Two women in Guam who have been a couple for 28 years were denied a marriage license by a bureaucrat who said he may sympathize with cause of equality but had to follow Guamanian law, reports the Associated Press.
Now Loretta Pangelinan and Kathleen Aguero are now taking their desire to wed at home — on the island of Guam — to federal court. The couple's lawyer said the women are aware that the U.S. Supreme Court may decide the questions of marriage equality later this year.
"They want equality now, not later," the women's attorney, R. Todd Thompson, told the AP.
Thompson added that he is optimistic about the outcome of the case — hoping to build on the overwhelming legal precedent that has seen more than 60 state and federal courts rule in favor of marriage equality since the U.S. Supreme Court's landmark June 2013 decision in Windsor v. U.S., which struck down a key section of the so-called Defense of Marriage Act.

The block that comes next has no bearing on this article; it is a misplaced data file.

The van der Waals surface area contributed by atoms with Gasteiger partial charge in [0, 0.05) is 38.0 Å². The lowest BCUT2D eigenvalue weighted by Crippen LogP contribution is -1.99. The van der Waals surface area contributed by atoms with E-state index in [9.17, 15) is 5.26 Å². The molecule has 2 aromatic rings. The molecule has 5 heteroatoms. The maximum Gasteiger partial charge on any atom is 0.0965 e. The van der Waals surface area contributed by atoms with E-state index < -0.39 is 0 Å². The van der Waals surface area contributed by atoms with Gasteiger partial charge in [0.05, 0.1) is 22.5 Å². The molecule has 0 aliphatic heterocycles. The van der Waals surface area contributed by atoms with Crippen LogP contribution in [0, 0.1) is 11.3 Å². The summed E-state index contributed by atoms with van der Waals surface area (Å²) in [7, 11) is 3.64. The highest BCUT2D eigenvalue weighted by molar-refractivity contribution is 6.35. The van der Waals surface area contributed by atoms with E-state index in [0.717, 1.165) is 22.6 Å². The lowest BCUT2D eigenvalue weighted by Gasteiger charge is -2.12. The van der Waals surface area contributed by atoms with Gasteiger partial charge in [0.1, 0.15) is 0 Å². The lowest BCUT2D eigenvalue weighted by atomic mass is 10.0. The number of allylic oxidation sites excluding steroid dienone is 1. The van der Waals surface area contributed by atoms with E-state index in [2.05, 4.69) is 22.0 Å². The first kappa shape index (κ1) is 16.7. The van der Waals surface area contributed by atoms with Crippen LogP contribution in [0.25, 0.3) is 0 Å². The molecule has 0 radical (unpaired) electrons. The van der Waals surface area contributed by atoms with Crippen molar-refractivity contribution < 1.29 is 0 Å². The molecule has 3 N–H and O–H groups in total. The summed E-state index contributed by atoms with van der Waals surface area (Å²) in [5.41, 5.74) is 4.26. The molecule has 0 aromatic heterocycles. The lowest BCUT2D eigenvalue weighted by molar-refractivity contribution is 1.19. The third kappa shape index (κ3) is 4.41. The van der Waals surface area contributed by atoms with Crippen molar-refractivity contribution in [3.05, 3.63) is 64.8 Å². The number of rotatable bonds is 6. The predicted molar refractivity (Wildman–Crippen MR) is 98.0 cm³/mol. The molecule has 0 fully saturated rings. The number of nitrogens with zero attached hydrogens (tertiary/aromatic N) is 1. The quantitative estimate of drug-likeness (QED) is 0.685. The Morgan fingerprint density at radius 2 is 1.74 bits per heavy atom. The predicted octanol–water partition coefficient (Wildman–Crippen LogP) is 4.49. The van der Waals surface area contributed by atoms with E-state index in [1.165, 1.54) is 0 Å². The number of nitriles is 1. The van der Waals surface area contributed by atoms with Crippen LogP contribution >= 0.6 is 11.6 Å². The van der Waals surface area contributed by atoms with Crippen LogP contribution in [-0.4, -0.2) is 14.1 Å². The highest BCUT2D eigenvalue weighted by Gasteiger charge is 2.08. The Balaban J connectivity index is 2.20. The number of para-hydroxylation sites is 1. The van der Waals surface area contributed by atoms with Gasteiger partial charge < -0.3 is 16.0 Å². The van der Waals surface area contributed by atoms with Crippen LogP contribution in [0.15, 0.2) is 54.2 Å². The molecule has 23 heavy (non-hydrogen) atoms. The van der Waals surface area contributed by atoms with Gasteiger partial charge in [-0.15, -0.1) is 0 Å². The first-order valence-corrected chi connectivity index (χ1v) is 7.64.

The women plan to file a lawsuit against the Department of Public Health and Social Services' Office of Vital Statistics — where they were denied a marriage license — most likely in the U.S District Court of Guam. The Ninth Circuit Court of Appeals has jurisdiction over that court, and has previously ruled in favor of same-sex marriage.
The island of Guam is a U.S. territory and a strategic military asset in the Pacific Ocean, more than 3,700 miles southwest of Hawaii. Because Guamanian law restricts marriage to opposite-sex couples, many same-sex couples have flown to Hawaii and even to continental states on the West Coast rather than challenging the law on their home island.
But Pangelinan and Aguero say they won't leave the island because they want friends and family to be able to attend a planned ceremony sanctifying their nuptials.
While Guamanian officials have yet to weigh in on the law, political and legal leaders in Puerto Rico, the U.S.'s most populous island territory, recently stopped defending the local ban on same-sex marriage in a federal lawsuit.